Broker Check

July 31, 2008

Noncustodial Parent Loses Exemption

          A divorce court gave the ex-wife custody of their child but let the father claim a dependency exemption for the child in odd-numbered years providing he made timely child support payments, which he did. Although his ex refused to give him a signed Form 8332 for those years, he claimed the exemption, attaching the divorce decree, to his tax return.
          Because the ex-wife had not actually signed the decree the Tax Court said it was not a valid substitute for Form 8332 and denied him the exemption. Lease, TC Summ. Op. 2008-73

Raising Cash

          In tough times by borrowing from a qualified pension plan can make sense for individuals looking to pay for a child’s college tuition, financing a much needed home repair or simply keeping up mortgage payments while a family goes through a rough patch, like a spouse’s unemployment. Compounding the misery is the fact that many people have locked away the lions share of their savings in a tax favored retirement vehicle, like a company profit sharing or 401(k) plan.
          Borrowing from a company retirement plan usually is quick, can be requested for any reason, does not affect a person’s credit rating and often will cost less than a bank loan. What is more, the interest paid on the loan will be funneled back into the plan participant’s account and continue to grow on a tax deferred basis. The loan also will not have any tax consequences if it is set up properly.
          Plan participants, however, should not be lulled into complacency by the idea that they are really just borrowing from themselves. A plan loan must be timely repaid or there will be unattractive tax consequences.
          The loan payment cannot exceed the lesser or $50,000 or ½ of the present value of the employee’s non-forfeitable accrued benefit under the plan, but a loan of up to $10,000 is allowed even if it is more than one-half the employee’s accrued benefit. If a plan loan when added to the employee’s outstanding balance of all other plan loans exceeds these limits, the excess is treated and taxed as a plan distribution. (Note: the lending limits for victims of Hurricane Katrina, Rita or Wilma are doubled to $100,000). This means the distribution will be taxed as ordinary income and potentially subject to the 10% premature distribution penalty.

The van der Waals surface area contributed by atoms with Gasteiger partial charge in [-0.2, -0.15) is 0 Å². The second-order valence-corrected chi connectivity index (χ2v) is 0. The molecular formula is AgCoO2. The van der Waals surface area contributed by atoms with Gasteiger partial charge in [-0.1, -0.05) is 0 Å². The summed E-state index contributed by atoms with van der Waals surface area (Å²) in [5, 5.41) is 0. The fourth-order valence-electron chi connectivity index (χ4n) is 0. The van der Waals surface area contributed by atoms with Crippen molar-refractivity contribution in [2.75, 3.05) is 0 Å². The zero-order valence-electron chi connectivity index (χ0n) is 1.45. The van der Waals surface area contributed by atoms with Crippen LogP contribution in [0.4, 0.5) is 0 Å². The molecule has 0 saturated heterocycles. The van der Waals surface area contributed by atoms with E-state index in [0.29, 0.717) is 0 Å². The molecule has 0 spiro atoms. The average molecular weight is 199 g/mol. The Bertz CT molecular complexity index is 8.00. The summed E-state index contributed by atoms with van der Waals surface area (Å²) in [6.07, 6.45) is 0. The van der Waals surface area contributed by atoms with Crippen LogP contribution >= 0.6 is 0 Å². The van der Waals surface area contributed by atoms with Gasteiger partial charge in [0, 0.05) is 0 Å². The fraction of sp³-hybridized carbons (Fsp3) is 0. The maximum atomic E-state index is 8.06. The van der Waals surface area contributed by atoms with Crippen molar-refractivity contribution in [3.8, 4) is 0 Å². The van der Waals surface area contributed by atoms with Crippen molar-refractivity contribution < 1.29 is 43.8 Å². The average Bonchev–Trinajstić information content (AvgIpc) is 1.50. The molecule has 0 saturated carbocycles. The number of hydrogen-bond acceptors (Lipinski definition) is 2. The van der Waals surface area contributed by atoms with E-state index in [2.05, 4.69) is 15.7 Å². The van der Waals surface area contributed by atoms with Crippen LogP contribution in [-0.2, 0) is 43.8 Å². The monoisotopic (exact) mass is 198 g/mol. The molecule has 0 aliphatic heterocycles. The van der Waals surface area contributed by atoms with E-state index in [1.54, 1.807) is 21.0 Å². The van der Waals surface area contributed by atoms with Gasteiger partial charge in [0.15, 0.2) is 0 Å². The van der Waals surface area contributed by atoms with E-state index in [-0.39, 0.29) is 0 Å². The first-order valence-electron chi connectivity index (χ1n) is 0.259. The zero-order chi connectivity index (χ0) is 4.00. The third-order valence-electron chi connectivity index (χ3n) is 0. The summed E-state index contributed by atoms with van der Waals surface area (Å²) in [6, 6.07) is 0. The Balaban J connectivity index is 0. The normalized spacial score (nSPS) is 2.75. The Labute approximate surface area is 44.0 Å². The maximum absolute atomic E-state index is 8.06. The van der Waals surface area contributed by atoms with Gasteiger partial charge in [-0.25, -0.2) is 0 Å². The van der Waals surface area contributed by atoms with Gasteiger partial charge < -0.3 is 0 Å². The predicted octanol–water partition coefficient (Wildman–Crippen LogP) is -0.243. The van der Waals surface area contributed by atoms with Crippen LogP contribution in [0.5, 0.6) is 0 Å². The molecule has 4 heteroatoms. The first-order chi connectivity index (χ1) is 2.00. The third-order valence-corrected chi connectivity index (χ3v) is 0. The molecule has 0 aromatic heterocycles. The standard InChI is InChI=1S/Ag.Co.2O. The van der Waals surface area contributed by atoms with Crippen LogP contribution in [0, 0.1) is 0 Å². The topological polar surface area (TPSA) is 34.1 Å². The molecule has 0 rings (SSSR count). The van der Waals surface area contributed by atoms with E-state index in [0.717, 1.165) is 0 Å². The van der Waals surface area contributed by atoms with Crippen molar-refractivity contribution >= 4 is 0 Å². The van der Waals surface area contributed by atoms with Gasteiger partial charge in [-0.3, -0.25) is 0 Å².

The plan loan generally must be repaid within five years in substantially level payments made not less frequently than quarterly over the term of the loan. The five year limit does not apply to a plan loan used to buy a dwelling unit which is to be used as the participant’s primary residence.
          There are other considerations with regard to documentation requirements, deductions for interest paid, nonpayment of plan loan, and loan offset distributions. IRC 72
          If you are considering the foregoing, you might want to contact us before finalizing the loan.

Save By Consolidating Loans

          If you are a recent college graduate repaying your variable rate student loans, it is about to become less expensive. The same is true for parents who borrowed to pay college bills. You can lock in low fixed interest rates.
          Loans taken out before July, 2006 generally were variable rate, they reset each year on July 1, linked to the 91 day T-bill rate. Since July, 2006, new federal student loans and parent loans are fixed-rate. No new adjustable rate loans are being issued.
          In July, 2008, rates for these loans took one of the steepest drops on record that reflects the Fed’s recent rate cuts. For July 1, 2007 through June 30, 2008 the variable rate federal Stafford student loans charged interest of 7.22%. Now, that falls to 4.21%. Loan rates on federal parent and grad student PLUS loans now drop to 5.01% from 8.02%. The new rates will run through June, 2009.
          On another note, if you may be eligible to save for college tax deductibly, call us. Investors Business Daily July 7, 2008

          If you have questions about the foregoing or any other financial matters, please call us. If you want to read more, visit the AOHL Newsletter Archives at We are always available to see if we can help your family or friends.

          Remember, We’re Here for You!!